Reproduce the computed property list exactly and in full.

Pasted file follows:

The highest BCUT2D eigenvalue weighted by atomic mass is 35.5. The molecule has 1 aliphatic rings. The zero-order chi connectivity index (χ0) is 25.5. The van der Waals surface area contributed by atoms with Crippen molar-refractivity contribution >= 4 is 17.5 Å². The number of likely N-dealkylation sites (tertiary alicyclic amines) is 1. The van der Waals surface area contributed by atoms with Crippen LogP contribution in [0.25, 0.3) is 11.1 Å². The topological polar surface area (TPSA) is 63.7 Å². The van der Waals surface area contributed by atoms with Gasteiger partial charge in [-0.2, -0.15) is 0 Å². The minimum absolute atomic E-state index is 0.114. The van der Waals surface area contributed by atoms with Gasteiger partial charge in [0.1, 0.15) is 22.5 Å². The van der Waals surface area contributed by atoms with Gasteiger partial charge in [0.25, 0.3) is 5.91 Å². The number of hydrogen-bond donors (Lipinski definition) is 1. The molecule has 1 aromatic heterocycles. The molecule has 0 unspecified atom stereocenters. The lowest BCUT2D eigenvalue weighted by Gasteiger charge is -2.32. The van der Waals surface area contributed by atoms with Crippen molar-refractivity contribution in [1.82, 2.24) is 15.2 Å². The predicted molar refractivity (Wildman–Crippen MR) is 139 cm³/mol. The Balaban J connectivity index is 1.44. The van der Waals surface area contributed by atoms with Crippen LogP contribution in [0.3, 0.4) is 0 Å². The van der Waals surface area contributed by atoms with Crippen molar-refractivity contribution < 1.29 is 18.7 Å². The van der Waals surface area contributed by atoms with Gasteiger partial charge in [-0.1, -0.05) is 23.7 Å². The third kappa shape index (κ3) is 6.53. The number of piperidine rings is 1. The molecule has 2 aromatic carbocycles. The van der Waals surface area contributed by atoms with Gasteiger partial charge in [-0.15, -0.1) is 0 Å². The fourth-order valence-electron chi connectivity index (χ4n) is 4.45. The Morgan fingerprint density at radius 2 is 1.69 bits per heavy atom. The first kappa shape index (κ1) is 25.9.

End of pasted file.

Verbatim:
The highest BCUT2D eigenvalue weighted by atomic mass is 35.5. The molecule has 1 aliphatic rings. The zero-order chi connectivity index (χ0) is 25.5. The van der Waals surface area contributed by atoms with Crippen molar-refractivity contribution >= 4 is 17.5 Å². The number of likely N-dealkylation sites (tertiary alicyclic amines) is 1. The van der Waals surface area contributed by atoms with Crippen LogP contribution in [0.25, 0.3) is 11.1 Å². The topological polar surface area (TPSA) is 63.7 Å². The van der Waals surface area contributed by atoms with Gasteiger partial charge in [-0.2, -0.15) is 0 Å². The minimum absolute atomic E-state index is 0.114. The van der Waals surface area contributed by atoms with Gasteiger partial charge in [0.1, 0.15) is 22.5 Å². The van der Waals surface area contributed by atoms with Gasteiger partial charge in [0.25, 0.3) is 5.91 Å². The number of hydrogen-bond donors (Lipinski definition) is 1. The molecule has 1 aromatic heterocycles. The molecule has 0 unspecified atom stereocenters. The lowest BCUT2D eigenvalue weighted by Gasteiger charge is -2.32. The van der Waals surface area contributed by atoms with Crippen molar-refractivity contribution in [1.82, 2.24) is 15.2 Å². The predicted molar refractivity (Wildman–Crippen MR) is 139 cm³/mol. The Balaban J connectivity index is 1.44. The van der Waals surface area contributed by atoms with Crippen LogP contribution in [0.3, 0.4) is 0 Å². The van der Waals surface area contributed by atoms with Crippen molar-refractivity contribution < 1.29 is 18.7 Å². The van der Waals surface area contributed by atoms with Gasteiger partial charge in [-0.1, -0.05) is 23.7 Å². The third kappa shape index (κ3) is 6.53. The number of piperidine rings is 1. The molecule has 2 aromatic carbocycles. The van der Waals surface area contributed by atoms with Gasteiger partial charge in [-0.15, -0.1) is 0 Å². The fourth-order valence-electron chi connectivity index (χ4n) is 4.45. The Morgan fingerprint density at radius 2 is 1.69 bits per heavy atom. The first kappa shape index (κ1) is 25.9.